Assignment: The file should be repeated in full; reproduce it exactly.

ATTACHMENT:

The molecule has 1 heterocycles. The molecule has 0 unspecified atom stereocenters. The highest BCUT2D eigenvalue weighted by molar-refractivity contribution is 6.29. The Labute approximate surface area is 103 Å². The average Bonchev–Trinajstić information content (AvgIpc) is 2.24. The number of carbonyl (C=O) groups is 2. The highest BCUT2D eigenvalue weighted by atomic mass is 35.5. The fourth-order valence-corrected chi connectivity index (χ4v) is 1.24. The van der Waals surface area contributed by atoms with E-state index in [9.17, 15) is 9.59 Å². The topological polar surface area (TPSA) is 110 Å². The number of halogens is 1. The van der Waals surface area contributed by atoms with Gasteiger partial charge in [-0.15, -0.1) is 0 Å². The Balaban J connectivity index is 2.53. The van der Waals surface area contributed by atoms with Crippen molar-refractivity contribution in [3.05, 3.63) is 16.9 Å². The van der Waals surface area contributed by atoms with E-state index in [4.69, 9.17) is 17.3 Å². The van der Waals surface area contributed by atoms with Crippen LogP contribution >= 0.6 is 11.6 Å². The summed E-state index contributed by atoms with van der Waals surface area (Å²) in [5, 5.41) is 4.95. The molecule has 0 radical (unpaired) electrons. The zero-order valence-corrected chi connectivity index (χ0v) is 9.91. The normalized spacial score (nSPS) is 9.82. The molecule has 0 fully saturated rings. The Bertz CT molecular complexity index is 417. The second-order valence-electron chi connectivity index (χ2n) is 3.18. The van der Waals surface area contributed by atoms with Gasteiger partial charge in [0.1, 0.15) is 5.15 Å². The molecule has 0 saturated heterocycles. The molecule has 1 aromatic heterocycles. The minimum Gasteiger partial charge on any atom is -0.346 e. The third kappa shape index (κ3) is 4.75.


The molecule has 1 heterocycles. The molecule has 0 unspecified atom stereocenters. The highest BCUT2D eigenvalue weighted by molar-refractivity contribution is 6.29. The Labute approximate surface area is 103 Å². The average Bonchev–Trinajstić information content (AvgIpc) is 2.24. The number of carbonyl (C=O) groups is 2. The highest BCUT2D eigenvalue weighted by atomic mass is 35.5. The fourth-order valence-corrected chi connectivity index (χ4v) is 1.24. The van der Waals surface area contributed by atoms with E-state index in [9.17, 15) is 9.59 Å². The topological polar surface area (TPSA) is 110 Å². The number of halogens is 1. The van der Waals surface area contributed by atoms with Gasteiger partial charge in [-0.15, -0.1) is 0 Å². The Balaban J connectivity index is 2.53. The van der Waals surface area contributed by atoms with Crippen molar-refractivity contribution in [3.05, 3.63) is 16.9 Å². The van der Waals surface area contributed by atoms with E-state index in [4.69, 9.17) is 17.3 Å². The van der Waals surface area contributed by atoms with Crippen LogP contribution >= 0.6 is 11.6 Å². The summed E-state index contributed by atoms with van der Waals surface area (Å²) in [5, 5.41) is 4.95. The molecule has 0 radical (unpaired) electrons. The zero-order valence-corrected chi connectivity index (χ0v) is 9.91. The normalized spacial score (nSPS) is 9.82. The molecule has 0 fully saturated rings. The Bertz CT molecular complexity index is 417. The second-order valence-electron chi connectivity index (χ2n) is 3.18. The van der Waals surface area contributed by atoms with Gasteiger partial charge in [0.1, 0.15) is 5.15 Å². The molecule has 0 saturated heterocycles. The molecule has 1 aromatic heterocycles. The minimum Gasteiger partial charge on any atom is -0.346 e. The third kappa shape index (κ3) is 4.75.